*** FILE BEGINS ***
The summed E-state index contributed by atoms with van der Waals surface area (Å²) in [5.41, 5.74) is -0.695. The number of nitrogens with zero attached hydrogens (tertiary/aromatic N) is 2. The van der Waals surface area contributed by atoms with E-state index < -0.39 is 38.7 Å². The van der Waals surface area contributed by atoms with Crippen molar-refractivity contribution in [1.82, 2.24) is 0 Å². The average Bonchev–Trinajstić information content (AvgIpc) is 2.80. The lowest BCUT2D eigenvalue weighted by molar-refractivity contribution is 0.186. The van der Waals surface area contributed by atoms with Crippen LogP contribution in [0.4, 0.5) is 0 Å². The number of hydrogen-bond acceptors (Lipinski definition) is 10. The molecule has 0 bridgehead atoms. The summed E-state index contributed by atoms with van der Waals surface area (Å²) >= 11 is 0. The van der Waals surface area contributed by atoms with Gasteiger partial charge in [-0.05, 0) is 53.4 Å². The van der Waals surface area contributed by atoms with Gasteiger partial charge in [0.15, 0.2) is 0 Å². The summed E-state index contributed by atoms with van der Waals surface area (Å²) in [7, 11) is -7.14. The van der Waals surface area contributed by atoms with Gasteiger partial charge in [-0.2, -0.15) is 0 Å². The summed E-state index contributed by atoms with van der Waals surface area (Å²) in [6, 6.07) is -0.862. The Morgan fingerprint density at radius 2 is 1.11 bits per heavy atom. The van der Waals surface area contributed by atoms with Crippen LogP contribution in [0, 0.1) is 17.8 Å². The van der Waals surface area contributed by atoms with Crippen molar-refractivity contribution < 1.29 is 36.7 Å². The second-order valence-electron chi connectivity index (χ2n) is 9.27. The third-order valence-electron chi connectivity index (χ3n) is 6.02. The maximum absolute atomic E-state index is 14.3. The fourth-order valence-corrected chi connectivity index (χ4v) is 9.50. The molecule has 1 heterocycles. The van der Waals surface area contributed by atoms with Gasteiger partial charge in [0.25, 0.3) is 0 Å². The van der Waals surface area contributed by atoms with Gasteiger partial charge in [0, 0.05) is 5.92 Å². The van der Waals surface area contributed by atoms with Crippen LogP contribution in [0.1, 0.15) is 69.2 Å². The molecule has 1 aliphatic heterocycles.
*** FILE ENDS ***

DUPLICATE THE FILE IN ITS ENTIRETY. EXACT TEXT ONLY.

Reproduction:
The summed E-state index contributed by atoms with van der Waals surface area (Å²) in [5.41, 5.74) is -0.695. The number of nitrogens with zero attached hydrogens (tertiary/aromatic N) is 2. The van der Waals surface area contributed by atoms with E-state index < -0.39 is 38.7 Å². The van der Waals surface area contributed by atoms with Crippen molar-refractivity contribution in [1.82, 2.24) is 0 Å². The average Bonchev–Trinajstić information content (AvgIpc) is 2.80. The lowest BCUT2D eigenvalue weighted by molar-refractivity contribution is 0.186. The van der Waals surface area contributed by atoms with Crippen LogP contribution in [0.4, 0.5) is 0 Å². The number of hydrogen-bond acceptors (Lipinski definition) is 10. The molecule has 0 bridgehead atoms. The summed E-state index contributed by atoms with van der Waals surface area (Å²) >= 11 is 0. The van der Waals surface area contributed by atoms with Gasteiger partial charge in [-0.05, 0) is 53.4 Å². The van der Waals surface area contributed by atoms with Gasteiger partial charge in [0.15, 0.2) is 0 Å². The summed E-state index contributed by atoms with van der Waals surface area (Å²) in [7, 11) is -7.14. The van der Waals surface area contributed by atoms with Gasteiger partial charge in [-0.2, -0.15) is 0 Å². The summed E-state index contributed by atoms with van der Waals surface area (Å²) in [6, 6.07) is -0.862. The Morgan fingerprint density at radius 2 is 1.11 bits per heavy atom. The van der Waals surface area contributed by atoms with Crippen LogP contribution in [0, 0.1) is 17.8 Å². The van der Waals surface area contributed by atoms with Crippen molar-refractivity contribution < 1.29 is 36.7 Å². The second-order valence-electron chi connectivity index (χ2n) is 9.27. The third-order valence-electron chi connectivity index (χ3n) is 6.02. The maximum absolute atomic E-state index is 14.3. The fourth-order valence-corrected chi connectivity index (χ4v) is 9.50. The molecule has 1 heterocycles. The van der Waals surface area contributed by atoms with Gasteiger partial charge in [0.25, 0.3) is 0 Å². The van der Waals surface area contributed by atoms with Gasteiger partial charge in [0, 0.05) is 5.92 Å². The van der Waals surface area contributed by atoms with Crippen LogP contribution in [0.1, 0.15) is 69.2 Å². The molecule has 1 aliphatic heterocycles.